Did you know it was possible to rent some of my artworks at Artothèque de Montréal?
Four artworks from the blue series are now available at Artothèque de Montréal. You can rent them on their website.
INTERVIEW: EMMANUEL LAFLAMME – MASHUP ARTIST
September 18, 2015 by Casey Webb
Tell us about yourself, who are you, where are you from, and what do you do?
Hi, my name is Emmanuel Laflamme. I guess you could say I became an artist by accident. I studied art because my dream was to create a cartoon series.
I grew up in the suburbs of Montreal with my two parents and three younger sisters. I spent most of my childhood playing hockey, building stuff with LEGOs and watching cartoons.
A fortunate encounter with my cousin’s husband, Christian Tremblay (a professional cartoonist, creator of the SWAT KATS) literally changed my life. He became a mentor and encouraged me to teach myself how to draw and paint in the academic style. After a few years of practicing, I started working as an assistant in a studio in Montreal. It didn’t take long for me to realise how challenging it was to create, sell, produce and distribute an original cartoon series… so I started to think of different ways I could express myself using other means.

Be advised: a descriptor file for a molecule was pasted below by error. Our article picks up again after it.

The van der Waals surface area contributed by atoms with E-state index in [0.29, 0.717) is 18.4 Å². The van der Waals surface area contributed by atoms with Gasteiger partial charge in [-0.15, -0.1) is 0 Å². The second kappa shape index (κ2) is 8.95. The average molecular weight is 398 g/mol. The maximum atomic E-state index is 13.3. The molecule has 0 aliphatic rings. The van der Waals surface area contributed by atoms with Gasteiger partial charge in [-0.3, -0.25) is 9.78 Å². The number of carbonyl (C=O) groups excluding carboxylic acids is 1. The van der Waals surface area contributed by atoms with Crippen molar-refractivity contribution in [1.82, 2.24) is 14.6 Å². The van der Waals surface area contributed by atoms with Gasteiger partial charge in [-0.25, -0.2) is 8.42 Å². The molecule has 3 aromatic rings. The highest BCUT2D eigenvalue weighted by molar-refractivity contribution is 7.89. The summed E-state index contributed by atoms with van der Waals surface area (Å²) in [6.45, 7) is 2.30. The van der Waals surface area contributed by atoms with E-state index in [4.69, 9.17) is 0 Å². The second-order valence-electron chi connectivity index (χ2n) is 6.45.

This is when I really started to make art on my own. I worked with a model for a while, then I experimented with acrylics, pastels, collage, sculpture and digital art. I tried making portraits, still life’s, landscapes and abstract compositions.
My first group show was somewhat of a turning point. I was showing my first paintings, on which I had worked for 20-30 hours each. When I saw that most people spent less than 5 seconds looking at them, I realised I needed to find a more efficient and powerful way to make art. This led me back to my main work tool: Photoshop.
At the time, I was posting a lot on deviantArt. My first trials at digital collage and photo-montage were somewhat successful. The positive reactions encouraged me to go further as I began to realise the power of appropriation in art. Using pictures for their symbolic values, I started creating visual mash-ups that combined references from gaming, pop-culture and art history. As these images became more and more popular, I started to paint, draw, sculpt and print them. I took part in several group shows, which lead me to even more opportunities. (Click here to read the rest of the interview)